- FILE PHOTO
- Jamie Romeo
Romeo, whom Governor Andrew Cuomo appointed to the county clerk post earlier this year, pulled in 52 percent of the vote between Election Day and early voting, while her Republican opponent, county Legislator Karla Boyce, received 48 percent of the vote.
But the county Board of Elections reported that as of Monday it had received 95,572 absentee ballots out of the 136,462 it had provided to voters, with more set to come in then and the November 10 cutoff. The ballots could easily sway the race and the Board of Elections won't start counting them until Nov. 16 due to state law.
“While I appreciate the support, I appreciate the support of chairman (Zach) King, and the Democratic Committee, and all the people who voted for me, I also know, moving forward, that we need to make sure every vote is counted,” Romeo told Democrats gathered at the Strathallan Hotel in Rochester.
This year’s county clerk’s race was relatively low-key. The candidates relied heavily on social media and talked mostly about what they’ve done or would do to improve customer service at the County Clerk’s Office and its state Department of Motor Vehicles branches.
Both candidates also emphasized their backgrounds as they tried to build name recognition.
- FILE PHOTO
- Karla Boyce
Romeo served in the state Assembly for one term, was chair and executive director of the Monroe County Democratic Committee, was chief of staff for former state Senator Ted O’Brien, and was a legislative aide to the county Legislature’s Democratic conference.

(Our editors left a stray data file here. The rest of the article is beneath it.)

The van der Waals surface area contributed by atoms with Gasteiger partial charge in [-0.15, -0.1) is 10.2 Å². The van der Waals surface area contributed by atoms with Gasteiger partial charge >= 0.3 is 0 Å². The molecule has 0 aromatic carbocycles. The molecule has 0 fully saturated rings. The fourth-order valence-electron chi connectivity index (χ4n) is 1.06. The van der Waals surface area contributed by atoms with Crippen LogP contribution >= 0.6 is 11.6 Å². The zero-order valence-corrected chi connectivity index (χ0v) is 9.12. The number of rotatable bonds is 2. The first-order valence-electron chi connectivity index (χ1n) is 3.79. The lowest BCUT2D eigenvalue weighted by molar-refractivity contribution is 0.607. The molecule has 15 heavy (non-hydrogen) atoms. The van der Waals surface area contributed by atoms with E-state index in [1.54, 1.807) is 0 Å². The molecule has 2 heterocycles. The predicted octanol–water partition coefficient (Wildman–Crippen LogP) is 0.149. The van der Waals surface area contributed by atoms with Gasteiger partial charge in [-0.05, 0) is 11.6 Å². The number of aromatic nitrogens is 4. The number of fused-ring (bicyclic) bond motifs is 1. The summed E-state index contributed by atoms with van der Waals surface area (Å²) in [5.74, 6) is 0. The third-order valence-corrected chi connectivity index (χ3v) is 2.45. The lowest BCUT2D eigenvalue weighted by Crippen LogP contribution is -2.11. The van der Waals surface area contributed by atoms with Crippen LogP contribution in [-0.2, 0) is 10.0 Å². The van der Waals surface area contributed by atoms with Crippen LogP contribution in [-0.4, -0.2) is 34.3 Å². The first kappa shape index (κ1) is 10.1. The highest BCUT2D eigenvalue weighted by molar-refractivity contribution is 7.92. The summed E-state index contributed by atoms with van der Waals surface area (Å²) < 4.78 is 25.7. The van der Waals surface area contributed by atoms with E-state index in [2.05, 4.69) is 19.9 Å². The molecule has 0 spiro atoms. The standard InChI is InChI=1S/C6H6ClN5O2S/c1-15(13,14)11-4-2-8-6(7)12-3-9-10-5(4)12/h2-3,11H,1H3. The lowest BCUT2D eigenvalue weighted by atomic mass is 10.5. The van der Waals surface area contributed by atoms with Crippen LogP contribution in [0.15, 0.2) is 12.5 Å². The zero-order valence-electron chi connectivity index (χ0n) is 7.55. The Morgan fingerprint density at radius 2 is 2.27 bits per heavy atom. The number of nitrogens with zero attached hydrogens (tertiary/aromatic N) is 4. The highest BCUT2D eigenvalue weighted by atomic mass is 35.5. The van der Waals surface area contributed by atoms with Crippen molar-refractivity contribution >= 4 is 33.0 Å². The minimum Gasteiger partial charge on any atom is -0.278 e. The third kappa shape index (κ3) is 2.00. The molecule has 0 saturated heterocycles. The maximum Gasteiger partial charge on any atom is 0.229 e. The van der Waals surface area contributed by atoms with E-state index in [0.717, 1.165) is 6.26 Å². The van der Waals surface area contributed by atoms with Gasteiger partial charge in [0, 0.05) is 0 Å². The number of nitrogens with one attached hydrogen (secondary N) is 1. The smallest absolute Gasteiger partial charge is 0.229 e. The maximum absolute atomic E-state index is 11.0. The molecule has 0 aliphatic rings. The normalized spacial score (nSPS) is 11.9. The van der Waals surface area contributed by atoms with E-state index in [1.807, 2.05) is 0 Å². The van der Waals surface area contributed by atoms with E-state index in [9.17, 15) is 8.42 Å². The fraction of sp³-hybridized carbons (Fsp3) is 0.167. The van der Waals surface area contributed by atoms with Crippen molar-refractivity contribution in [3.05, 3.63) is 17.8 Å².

When the coronavirus pandemic forced government agencies to halt in-person business, Romeo led the office as it shifted many of its operations online, including the electronic filing of of real estate transactions. She’s since worked to reopen the County Clerk and DMV offices, to provide computer terminals at the clerk’s office that people can use for many DMV transactions, and to resume monthly Saturday hours for passports and pistol permits.
Boyce is a former executive director of the Rochester-Monroe County Youth Bureau. She currently works as youth development and teenage services coordinator at Coordinated Care Service Inc.
She’s also the first county legislator to get elected, serve 10 years and leave due to term limits, and then get elected back to the chamber.
Boyce was at the center of controversy last year when she introduced legislation making it illegal to harass or annoy police officers and other first responders. Despite substantial opposition, legislation passed along party lines. But after fierce backlash, Boyce early this year co-sponsored legislation to repeal the law.
Jeremy Moule is CITY's news editor. He can be reached at firstname.lastname@example.org.